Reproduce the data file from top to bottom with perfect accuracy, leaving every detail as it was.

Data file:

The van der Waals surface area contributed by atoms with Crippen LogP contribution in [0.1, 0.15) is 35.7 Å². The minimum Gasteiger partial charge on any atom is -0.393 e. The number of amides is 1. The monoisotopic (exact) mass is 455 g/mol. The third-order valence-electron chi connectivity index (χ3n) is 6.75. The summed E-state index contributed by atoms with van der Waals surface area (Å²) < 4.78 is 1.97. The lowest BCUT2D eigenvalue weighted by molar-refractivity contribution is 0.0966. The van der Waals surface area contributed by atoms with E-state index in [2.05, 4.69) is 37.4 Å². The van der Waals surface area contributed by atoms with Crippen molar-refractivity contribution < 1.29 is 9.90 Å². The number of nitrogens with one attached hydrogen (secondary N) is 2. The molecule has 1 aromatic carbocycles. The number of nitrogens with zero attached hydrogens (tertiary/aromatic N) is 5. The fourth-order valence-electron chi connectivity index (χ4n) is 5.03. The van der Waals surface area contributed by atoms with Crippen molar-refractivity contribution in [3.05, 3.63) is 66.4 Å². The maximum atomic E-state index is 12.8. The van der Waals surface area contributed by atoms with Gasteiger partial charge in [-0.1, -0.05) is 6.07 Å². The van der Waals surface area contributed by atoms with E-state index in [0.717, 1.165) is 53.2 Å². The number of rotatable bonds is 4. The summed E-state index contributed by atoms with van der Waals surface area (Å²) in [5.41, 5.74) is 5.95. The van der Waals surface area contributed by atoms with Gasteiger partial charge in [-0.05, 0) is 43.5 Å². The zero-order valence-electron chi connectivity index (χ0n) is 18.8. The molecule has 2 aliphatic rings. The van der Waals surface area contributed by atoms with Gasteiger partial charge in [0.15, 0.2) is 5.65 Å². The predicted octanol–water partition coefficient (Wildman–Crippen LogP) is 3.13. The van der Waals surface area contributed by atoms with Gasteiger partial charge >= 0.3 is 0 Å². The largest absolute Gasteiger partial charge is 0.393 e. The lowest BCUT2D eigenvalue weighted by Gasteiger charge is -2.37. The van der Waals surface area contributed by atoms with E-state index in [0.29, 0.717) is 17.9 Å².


The van der Waals surface area contributed by atoms with Crippen LogP contribution in [0.1, 0.15) is 35.7 Å². The minimum Gasteiger partial charge on any atom is -0.393 e. The number of amides is 1. The monoisotopic (exact) mass is 455 g/mol. The third-order valence-electron chi connectivity index (χ3n) is 6.75. The summed E-state index contributed by atoms with van der Waals surface area (Å²) < 4.78 is 1.97. The lowest BCUT2D eigenvalue weighted by molar-refractivity contribution is 0.0966. The van der Waals surface area contributed by atoms with E-state index in [2.05, 4.69) is 37.4 Å². The van der Waals surface area contributed by atoms with Crippen molar-refractivity contribution < 1.29 is 9.90 Å². The number of nitrogens with one attached hydrogen (secondary N) is 2. The molecule has 1 aromatic carbocycles. The number of nitrogens with zero attached hydrogens (tertiary/aromatic N) is 5. The fourth-order valence-electron chi connectivity index (χ4n) is 5.03. The van der Waals surface area contributed by atoms with Crippen molar-refractivity contribution in [3.05, 3.63) is 66.4 Å². The maximum atomic E-state index is 12.8. The van der Waals surface area contributed by atoms with Gasteiger partial charge in [-0.1, -0.05) is 6.07 Å². The van der Waals surface area contributed by atoms with E-state index in [0.717, 1.165) is 53.2 Å². The number of rotatable bonds is 4. The summed E-state index contributed by atoms with van der Waals surface area (Å²) in [5.41, 5.74) is 5.95. The van der Waals surface area contributed by atoms with Gasteiger partial charge in [-0.05, 0) is 43.5 Å². The zero-order valence-electron chi connectivity index (χ0n) is 18.8. The molecule has 2 aliphatic rings. The van der Waals surface area contributed by atoms with Gasteiger partial charge in [0.15, 0.2) is 5.65 Å². The predicted octanol–water partition coefficient (Wildman–Crippen LogP) is 3.13. The van der Waals surface area contributed by atoms with Gasteiger partial charge >= 0.3 is 0 Å². The largest absolute Gasteiger partial charge is 0.393 e. The lowest BCUT2D eigenvalue weighted by Gasteiger charge is -2.37. The van der Waals surface area contributed by atoms with E-state index in [0.29, 0.717) is 17.9 Å².